It's because with proposed section 156 the intention is to preserve the power to prosecute historical conduct that we still believe is reprehensible. This includes same-sex abuse of children by priests in orphanages, and that kind of stuff. There's no attempt to make that out of the criminal law's reach when we repeal 159.
The problem with 156 is that it relies on today's age of consent of 16 as the basis for deciding whether something can be expunged or not. To me, it's unfair that in the past, when the age of consent for “ordinary” different-sex intercourse was 14, it feels problematic to me that historically we're in a sense lowering the age of consent for anal intercourse, but only to 16. There is actually a group of people who had sex—an 18- or 19-year-old having sex with a 14-year-old—and if they had been a boy and a girl, that would have been perfectly legal.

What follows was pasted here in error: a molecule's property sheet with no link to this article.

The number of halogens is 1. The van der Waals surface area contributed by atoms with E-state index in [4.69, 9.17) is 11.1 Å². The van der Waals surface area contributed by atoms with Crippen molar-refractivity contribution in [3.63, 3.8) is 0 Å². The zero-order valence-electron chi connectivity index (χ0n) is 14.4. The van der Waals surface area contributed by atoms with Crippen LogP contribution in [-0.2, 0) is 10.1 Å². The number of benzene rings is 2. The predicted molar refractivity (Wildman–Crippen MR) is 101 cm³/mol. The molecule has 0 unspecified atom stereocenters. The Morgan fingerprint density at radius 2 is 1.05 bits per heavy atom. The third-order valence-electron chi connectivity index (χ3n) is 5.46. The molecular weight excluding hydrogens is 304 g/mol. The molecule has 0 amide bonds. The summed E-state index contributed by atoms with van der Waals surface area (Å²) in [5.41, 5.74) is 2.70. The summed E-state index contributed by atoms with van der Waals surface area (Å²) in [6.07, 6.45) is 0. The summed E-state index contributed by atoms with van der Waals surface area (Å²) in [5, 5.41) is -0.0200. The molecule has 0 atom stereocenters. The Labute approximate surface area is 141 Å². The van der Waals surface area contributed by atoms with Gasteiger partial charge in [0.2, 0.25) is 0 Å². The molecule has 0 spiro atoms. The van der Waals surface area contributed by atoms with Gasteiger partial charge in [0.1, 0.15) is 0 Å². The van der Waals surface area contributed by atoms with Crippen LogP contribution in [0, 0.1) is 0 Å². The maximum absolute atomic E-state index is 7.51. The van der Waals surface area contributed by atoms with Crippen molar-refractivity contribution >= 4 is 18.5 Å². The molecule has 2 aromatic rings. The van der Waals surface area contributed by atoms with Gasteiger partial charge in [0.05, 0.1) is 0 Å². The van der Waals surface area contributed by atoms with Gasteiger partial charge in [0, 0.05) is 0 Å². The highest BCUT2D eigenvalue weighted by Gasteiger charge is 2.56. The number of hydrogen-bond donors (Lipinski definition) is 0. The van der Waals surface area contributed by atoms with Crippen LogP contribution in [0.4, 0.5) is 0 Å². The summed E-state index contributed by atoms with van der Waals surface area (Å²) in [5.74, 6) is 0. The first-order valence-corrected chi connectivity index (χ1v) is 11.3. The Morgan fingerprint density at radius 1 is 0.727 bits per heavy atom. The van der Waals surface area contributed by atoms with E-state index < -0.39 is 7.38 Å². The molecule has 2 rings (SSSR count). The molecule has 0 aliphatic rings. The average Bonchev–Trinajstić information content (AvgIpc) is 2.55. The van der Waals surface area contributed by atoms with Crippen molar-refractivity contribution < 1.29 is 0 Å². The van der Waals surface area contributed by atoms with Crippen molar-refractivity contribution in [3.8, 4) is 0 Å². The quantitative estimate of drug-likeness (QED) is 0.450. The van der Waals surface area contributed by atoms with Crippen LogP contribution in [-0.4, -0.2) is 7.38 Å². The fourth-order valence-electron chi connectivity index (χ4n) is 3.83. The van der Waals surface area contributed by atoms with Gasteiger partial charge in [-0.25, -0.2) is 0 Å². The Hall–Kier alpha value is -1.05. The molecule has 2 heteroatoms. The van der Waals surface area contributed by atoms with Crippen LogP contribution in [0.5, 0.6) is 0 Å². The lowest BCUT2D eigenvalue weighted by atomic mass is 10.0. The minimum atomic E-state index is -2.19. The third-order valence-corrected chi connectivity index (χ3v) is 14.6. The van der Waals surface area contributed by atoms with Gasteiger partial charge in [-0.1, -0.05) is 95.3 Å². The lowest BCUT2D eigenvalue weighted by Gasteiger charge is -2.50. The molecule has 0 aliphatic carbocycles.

If it were two men, and if 156 passes as it's currently drafted, there's the potential that you could prosecute for sodomy or anal intercourse, because under today's law a 14-year-old cannot consent to someone more than a couple of years older.